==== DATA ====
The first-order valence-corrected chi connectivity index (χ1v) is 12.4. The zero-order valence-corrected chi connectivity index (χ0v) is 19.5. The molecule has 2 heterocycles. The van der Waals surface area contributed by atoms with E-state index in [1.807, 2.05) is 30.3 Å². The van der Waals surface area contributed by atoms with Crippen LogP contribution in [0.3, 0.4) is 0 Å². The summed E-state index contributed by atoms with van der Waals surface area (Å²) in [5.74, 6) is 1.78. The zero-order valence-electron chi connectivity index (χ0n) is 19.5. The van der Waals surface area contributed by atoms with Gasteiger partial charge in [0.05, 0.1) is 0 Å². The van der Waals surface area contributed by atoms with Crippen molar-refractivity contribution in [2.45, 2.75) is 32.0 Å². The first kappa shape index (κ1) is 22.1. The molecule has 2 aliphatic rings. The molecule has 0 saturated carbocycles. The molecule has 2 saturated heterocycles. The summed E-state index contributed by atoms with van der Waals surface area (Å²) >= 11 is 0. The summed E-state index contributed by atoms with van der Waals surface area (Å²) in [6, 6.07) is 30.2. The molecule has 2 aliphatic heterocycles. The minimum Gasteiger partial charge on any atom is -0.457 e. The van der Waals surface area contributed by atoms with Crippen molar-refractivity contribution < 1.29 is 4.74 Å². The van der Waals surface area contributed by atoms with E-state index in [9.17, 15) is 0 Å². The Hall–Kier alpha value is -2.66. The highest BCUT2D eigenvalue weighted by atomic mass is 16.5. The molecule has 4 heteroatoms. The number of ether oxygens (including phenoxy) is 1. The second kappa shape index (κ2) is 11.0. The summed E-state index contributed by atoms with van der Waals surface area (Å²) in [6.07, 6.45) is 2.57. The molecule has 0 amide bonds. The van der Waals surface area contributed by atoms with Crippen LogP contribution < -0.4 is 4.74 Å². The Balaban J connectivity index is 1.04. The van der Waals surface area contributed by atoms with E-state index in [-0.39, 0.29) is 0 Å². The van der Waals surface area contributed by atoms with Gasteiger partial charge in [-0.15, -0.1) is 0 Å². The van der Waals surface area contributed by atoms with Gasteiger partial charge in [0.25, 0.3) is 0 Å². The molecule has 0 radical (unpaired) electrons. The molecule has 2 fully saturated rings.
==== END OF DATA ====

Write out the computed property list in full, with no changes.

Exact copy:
The first-order valence-corrected chi connectivity index (χ1v) is 12.4. The zero-order valence-corrected chi connectivity index (χ0v) is 19.5. The molecule has 2 heterocycles. The van der Waals surface area contributed by atoms with E-state index in [1.807, 2.05) is 30.3 Å². The van der Waals surface area contributed by atoms with Crippen LogP contribution in [0.3, 0.4) is 0 Å². The summed E-state index contributed by atoms with van der Waals surface area (Å²) in [5.74, 6) is 1.78. The zero-order valence-electron chi connectivity index (χ0n) is 19.5. The van der Waals surface area contributed by atoms with Gasteiger partial charge in [0.05, 0.1) is 0 Å². The van der Waals surface area contributed by atoms with Crippen molar-refractivity contribution in [2.45, 2.75) is 32.0 Å². The first kappa shape index (κ1) is 22.1. The molecule has 2 aliphatic rings. The molecule has 0 saturated carbocycles. The molecule has 2 saturated heterocycles. The summed E-state index contributed by atoms with van der Waals surface area (Å²) >= 11 is 0. The summed E-state index contributed by atoms with van der Waals surface area (Å²) in [6, 6.07) is 30.2. The molecule has 2 aliphatic heterocycles. The minimum Gasteiger partial charge on any atom is -0.457 e. The van der Waals surface area contributed by atoms with Crippen molar-refractivity contribution < 1.29 is 4.74 Å². The van der Waals surface area contributed by atoms with E-state index in [9.17, 15) is 0 Å². The Hall–Kier alpha value is -2.66. The highest BCUT2D eigenvalue weighted by atomic mass is 16.5. The molecule has 4 heteroatoms. The number of ether oxygens (including phenoxy) is 1. The second kappa shape index (κ2) is 11.0. The summed E-state index contributed by atoms with van der Waals surface area (Å²) in [6.07, 6.45) is 2.57. The molecule has 0 amide bonds. The van der Waals surface area contributed by atoms with Crippen LogP contribution < -0.4 is 4.74 Å². The Balaban J connectivity index is 1.04. The van der Waals surface area contributed by atoms with E-state index in [-0.39, 0.29) is 0 Å². The van der Waals surface area contributed by atoms with Gasteiger partial charge in [-0.15, -0.1) is 0 Å². The van der Waals surface area contributed by atoms with Gasteiger partial charge in [0.25, 0.3) is 0 Å². The molecule has 0 radical (unpaired) electrons. The molecule has 2 fully saturated rings.